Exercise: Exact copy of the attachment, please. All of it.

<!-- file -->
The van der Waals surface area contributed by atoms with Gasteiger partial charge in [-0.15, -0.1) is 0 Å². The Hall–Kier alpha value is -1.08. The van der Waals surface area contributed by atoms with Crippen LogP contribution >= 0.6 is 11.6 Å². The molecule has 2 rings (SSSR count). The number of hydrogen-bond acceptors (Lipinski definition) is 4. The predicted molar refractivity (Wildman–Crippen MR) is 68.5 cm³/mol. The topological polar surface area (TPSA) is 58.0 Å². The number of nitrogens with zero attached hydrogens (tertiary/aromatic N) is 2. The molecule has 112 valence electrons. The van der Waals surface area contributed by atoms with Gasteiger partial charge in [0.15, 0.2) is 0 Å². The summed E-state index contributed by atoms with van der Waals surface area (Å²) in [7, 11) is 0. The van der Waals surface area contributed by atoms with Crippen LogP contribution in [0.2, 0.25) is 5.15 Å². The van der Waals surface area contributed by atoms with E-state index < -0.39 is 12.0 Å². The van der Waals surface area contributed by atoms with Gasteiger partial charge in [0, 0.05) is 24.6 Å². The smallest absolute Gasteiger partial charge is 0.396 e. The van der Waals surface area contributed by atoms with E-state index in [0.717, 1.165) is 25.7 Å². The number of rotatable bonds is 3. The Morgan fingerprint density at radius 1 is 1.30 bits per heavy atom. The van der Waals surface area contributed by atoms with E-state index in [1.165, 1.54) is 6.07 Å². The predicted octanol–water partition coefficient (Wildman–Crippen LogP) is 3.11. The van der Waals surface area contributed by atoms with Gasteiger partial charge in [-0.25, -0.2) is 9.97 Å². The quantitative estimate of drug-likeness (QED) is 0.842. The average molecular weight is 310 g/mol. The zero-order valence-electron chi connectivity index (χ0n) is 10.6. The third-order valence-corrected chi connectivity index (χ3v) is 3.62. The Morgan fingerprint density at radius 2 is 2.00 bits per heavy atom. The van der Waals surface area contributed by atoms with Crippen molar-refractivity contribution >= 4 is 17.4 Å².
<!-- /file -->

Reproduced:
The van der Waals surface area contributed by atoms with Gasteiger partial charge in [-0.15, -0.1) is 0 Å². The Hall–Kier alpha value is -1.08. The van der Waals surface area contributed by atoms with Crippen LogP contribution >= 0.6 is 11.6 Å². The molecule has 2 rings (SSSR count). The number of hydrogen-bond acceptors (Lipinski definition) is 4. The predicted molar refractivity (Wildman–Crippen MR) is 68.5 cm³/mol. The topological polar surface area (TPSA) is 58.0 Å². The number of nitrogens with zero attached hydrogens (tertiary/aromatic N) is 2. The molecule has 112 valence electrons. The van der Waals surface area contributed by atoms with Gasteiger partial charge in [0.15, 0.2) is 0 Å². The summed E-state index contributed by atoms with van der Waals surface area (Å²) in [7, 11) is 0. The van der Waals surface area contributed by atoms with Crippen LogP contribution in [0.2, 0.25) is 5.15 Å². The van der Waals surface area contributed by atoms with E-state index < -0.39 is 12.0 Å². The van der Waals surface area contributed by atoms with Gasteiger partial charge in [0, 0.05) is 24.6 Å². The smallest absolute Gasteiger partial charge is 0.396 e. The van der Waals surface area contributed by atoms with E-state index in [0.717, 1.165) is 25.7 Å². The number of rotatable bonds is 3. The Morgan fingerprint density at radius 1 is 1.30 bits per heavy atom. The van der Waals surface area contributed by atoms with E-state index in [1.165, 1.54) is 6.07 Å². The predicted octanol–water partition coefficient (Wildman–Crippen LogP) is 3.11. The van der Waals surface area contributed by atoms with Gasteiger partial charge in [-0.25, -0.2) is 9.97 Å². The quantitative estimate of drug-likeness (QED) is 0.842. The average molecular weight is 310 g/mol. The zero-order valence-electron chi connectivity index (χ0n) is 10.6. The third-order valence-corrected chi connectivity index (χ3v) is 3.62. The Morgan fingerprint density at radius 2 is 2.00 bits per heavy atom. The van der Waals surface area contributed by atoms with Crippen molar-refractivity contribution >= 4 is 17.4 Å².